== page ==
How does this program work?
Students are placed on teams of 3-5 so everyone has an opportunity to contribute. We provide them with a computer brain, a controller, a standard library of parts and sensors, and an empty engineering notebook. The students need to study the rules of the game and determine a strategy for how they will compete on the field. Once they have a plan they will take that information and come up with a robot design. The students then begin the process of building and programming the robot. During this process they will test sub-components of their design and also practice with their robot on the field. They will continue to test and redesign during each practice session until it is time for competition. We try to get our teams to compete often so they can gain experience and evaluate the performance of their robot. During competitions, students will collaborate with other teams on the field and they can watch how other teams compete. Using this information they can return our build center to figure out a design improvement that helps them win.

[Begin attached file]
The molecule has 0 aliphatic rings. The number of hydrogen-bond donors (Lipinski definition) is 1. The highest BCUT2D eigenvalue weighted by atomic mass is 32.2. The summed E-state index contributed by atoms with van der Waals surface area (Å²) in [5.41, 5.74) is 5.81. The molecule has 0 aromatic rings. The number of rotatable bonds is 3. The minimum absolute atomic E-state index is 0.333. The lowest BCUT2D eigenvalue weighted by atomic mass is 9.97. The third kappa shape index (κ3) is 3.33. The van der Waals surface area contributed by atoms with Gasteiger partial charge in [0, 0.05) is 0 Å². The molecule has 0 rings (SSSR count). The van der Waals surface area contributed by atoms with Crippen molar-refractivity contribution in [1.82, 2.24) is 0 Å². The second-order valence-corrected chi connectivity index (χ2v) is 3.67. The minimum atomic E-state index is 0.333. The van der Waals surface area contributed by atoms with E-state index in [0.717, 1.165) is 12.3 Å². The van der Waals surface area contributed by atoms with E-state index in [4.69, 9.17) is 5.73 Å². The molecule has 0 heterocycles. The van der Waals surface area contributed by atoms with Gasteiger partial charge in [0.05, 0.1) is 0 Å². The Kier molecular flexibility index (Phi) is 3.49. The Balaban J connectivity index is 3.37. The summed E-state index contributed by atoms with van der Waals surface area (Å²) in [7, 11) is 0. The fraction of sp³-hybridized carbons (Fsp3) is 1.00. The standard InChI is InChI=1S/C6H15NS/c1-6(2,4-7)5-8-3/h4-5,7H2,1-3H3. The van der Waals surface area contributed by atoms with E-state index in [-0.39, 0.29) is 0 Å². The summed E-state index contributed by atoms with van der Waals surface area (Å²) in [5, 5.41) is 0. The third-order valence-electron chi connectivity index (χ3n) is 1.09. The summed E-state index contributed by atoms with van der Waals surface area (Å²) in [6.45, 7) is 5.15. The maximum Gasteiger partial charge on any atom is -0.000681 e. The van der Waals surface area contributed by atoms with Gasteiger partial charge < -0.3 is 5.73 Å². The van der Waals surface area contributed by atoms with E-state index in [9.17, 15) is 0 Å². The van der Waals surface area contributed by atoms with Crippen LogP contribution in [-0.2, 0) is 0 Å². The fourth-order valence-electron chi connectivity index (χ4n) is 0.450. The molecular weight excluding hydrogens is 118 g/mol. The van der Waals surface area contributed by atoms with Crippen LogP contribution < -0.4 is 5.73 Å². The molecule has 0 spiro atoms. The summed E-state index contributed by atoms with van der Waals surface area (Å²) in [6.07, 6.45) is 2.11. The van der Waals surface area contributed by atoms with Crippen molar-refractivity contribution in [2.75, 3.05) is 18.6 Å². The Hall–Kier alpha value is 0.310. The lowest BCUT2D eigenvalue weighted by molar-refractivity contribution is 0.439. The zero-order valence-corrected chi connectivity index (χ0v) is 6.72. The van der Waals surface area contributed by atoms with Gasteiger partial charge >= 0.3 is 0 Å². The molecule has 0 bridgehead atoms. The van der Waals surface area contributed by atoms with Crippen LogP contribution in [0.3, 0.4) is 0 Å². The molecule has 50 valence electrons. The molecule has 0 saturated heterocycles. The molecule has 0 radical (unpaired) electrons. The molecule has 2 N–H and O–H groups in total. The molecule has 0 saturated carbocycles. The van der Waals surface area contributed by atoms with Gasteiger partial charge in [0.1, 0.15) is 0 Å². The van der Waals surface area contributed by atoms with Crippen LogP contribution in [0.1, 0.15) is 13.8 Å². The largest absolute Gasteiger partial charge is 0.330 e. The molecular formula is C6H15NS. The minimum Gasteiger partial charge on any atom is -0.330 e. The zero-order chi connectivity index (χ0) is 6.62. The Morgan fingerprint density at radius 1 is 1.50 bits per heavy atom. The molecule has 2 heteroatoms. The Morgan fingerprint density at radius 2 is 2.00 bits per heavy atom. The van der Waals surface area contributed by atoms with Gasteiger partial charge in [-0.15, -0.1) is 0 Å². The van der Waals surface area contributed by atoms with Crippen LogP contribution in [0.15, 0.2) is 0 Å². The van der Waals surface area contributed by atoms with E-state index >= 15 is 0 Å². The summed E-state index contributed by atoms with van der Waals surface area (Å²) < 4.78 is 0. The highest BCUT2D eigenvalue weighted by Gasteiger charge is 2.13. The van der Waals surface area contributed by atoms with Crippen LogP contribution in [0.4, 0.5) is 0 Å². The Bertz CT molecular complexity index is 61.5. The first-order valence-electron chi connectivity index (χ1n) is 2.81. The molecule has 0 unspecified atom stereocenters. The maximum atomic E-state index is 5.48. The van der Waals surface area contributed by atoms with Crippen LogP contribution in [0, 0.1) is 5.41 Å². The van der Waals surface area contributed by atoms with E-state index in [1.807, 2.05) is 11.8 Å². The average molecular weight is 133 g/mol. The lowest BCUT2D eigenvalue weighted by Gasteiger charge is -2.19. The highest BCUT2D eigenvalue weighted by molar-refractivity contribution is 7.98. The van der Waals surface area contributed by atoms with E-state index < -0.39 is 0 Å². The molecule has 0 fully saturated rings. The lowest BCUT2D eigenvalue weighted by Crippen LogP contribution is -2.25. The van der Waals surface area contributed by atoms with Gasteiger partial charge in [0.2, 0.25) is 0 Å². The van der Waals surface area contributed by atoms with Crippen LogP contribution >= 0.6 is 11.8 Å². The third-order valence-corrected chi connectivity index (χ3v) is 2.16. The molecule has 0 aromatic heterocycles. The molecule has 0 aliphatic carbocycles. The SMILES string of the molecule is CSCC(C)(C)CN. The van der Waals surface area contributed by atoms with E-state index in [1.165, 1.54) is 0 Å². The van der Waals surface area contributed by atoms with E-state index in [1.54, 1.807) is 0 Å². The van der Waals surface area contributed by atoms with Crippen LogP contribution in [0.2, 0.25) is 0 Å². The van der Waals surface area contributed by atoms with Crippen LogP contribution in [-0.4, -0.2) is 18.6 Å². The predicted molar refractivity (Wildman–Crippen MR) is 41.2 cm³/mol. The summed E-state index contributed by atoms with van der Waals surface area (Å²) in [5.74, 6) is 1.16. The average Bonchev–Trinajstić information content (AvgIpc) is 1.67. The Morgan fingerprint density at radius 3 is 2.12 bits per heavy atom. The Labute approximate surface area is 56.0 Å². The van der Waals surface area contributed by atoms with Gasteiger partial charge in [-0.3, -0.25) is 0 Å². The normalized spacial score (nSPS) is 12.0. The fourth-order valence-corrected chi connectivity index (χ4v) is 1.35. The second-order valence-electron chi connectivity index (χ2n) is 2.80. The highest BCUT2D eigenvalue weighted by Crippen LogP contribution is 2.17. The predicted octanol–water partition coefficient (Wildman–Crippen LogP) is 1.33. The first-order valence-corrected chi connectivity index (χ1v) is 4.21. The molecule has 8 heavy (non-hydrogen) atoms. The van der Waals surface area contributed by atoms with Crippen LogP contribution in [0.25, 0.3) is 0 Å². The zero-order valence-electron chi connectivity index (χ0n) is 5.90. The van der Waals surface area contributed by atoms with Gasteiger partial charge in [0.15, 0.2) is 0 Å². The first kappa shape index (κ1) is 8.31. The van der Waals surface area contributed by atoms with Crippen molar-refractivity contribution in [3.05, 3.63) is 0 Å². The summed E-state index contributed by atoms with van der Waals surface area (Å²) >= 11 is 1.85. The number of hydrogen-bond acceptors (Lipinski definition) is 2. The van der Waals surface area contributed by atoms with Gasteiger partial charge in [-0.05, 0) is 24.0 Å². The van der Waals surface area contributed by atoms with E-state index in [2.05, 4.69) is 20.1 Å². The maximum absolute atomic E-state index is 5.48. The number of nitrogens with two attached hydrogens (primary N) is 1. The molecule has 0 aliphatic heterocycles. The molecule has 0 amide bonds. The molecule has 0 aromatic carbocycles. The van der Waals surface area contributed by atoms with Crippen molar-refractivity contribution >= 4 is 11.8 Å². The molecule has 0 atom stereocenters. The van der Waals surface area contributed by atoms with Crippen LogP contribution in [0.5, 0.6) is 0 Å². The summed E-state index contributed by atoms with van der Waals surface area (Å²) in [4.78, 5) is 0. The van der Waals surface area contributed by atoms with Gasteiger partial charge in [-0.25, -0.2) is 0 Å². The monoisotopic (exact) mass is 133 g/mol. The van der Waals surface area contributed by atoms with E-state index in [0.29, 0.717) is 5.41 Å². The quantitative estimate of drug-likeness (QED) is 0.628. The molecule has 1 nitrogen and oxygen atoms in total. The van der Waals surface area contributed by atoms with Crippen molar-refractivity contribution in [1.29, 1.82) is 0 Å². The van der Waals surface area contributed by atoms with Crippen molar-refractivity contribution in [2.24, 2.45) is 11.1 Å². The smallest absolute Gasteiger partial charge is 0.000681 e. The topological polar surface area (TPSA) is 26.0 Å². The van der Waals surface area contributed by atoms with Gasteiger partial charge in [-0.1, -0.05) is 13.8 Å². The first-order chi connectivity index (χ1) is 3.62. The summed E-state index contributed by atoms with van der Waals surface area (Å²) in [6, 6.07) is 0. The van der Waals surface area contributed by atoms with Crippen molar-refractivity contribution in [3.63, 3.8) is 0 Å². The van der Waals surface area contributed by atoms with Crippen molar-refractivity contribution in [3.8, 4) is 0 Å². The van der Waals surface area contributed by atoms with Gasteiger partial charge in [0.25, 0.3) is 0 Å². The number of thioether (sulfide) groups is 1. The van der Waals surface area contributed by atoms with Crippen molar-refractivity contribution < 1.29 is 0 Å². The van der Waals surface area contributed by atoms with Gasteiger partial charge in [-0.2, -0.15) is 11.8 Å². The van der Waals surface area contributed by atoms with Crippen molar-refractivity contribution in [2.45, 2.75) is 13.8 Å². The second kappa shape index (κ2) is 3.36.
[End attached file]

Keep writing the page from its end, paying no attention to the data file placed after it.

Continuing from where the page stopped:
No instruction book is provided - the students have to create their own engineering notebook - and adults are not allowed to contribute. Mentors and coaches are available to help teams figure out the answers to their questions but no adult will tell them how they should design their robot. The notebook becomes the instruction manual for the robot. The team is encourage to record their strategy, design, drawings, programming, and what they learned each day. There are no mistakes so nothing is erased. The book continues to record a timeline of the team's progress
Competition drives innovation.
During tournaments teams will compete in qualifying matches and elimination rounds. They will also compete in a solo timed skills events where a student drives the robot and where the robot drives itself (autonomously). The older VRC teams will compete with four robots on a field in a two minute 2v2 match and the younger IQ teams will collaborate with another team on the field against the clock. The teams for each match are chosen at random so you cannot predict who your partner will be. Competitions also have other facets besides match play with skills and judging. Drivers and autonomous skills runs are where a team tests their abilities alone on the field against the clock.
At tournaments teams meet with a panel of judges where they defend the design of their robot. Teams will present their notebook and explain their strategy and design process. In the photo the team is presenting to members of the Michigan State University Department of Engineering.